By J. M. G. Wilson, MD, and G. Jungner, MD. Price, $2.25. Pp 143, with 20 tables and 5 figures. Columbia University Press, 136 S Broadway, Irvington-on-Hudson, NY 10533, 1968.
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The concept of a screening procedure that can identify individuals in the early or presymptomatic stages of disease has been discussed for some years. Wilson and Jungner have presented a comprehensive review of the subject of screening and an appraisal of the current state of knowledge.
Screening has been defined as "the presumptive identification of unrecognized disease or defect by the application of tests, examinations, or other procedures which can be applied rapidly. Screening tests sort out apparently well persons who probably have a disease from those who probably do not. A screening test is not intended to be diagnostic. Persons with positive or suspicious findings must be referred to their physicians for diagnosis and necessary treatment." Screening is intended to be rapid and relatively inexpensive, and, as the authors say, it implies "a relatively simple (though not necessarily unsophisticated) method of case finding."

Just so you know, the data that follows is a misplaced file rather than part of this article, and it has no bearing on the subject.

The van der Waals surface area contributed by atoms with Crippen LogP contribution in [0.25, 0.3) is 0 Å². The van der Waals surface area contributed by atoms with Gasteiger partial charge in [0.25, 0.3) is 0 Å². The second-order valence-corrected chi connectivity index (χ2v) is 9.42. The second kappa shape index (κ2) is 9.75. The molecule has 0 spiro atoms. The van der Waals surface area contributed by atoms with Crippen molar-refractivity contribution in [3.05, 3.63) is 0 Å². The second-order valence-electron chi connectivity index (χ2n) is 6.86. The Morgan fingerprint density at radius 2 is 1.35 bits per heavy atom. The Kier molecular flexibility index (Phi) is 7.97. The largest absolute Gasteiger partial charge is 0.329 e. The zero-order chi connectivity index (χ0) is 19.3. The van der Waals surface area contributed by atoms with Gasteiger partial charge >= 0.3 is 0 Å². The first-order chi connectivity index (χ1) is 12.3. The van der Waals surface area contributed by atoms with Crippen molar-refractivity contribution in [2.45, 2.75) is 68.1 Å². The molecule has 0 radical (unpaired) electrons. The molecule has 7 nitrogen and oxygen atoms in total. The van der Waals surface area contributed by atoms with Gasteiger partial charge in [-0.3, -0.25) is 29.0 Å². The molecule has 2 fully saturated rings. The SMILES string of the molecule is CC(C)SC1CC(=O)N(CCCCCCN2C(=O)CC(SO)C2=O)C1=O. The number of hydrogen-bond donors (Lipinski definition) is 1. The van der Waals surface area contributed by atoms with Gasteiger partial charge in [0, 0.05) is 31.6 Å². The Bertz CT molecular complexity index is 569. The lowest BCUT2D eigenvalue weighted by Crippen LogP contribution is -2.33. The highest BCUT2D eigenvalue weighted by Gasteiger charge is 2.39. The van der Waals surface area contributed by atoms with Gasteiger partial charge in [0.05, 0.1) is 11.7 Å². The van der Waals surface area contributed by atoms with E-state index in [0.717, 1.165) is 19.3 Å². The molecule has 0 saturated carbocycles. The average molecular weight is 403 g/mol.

In this day of existing excessive
Zavon MR. Principles and Practice of Screening for Disease.. Arch Intern Med. 1969;123(3):349. doi:10.1001/archinte.1969.00300130131020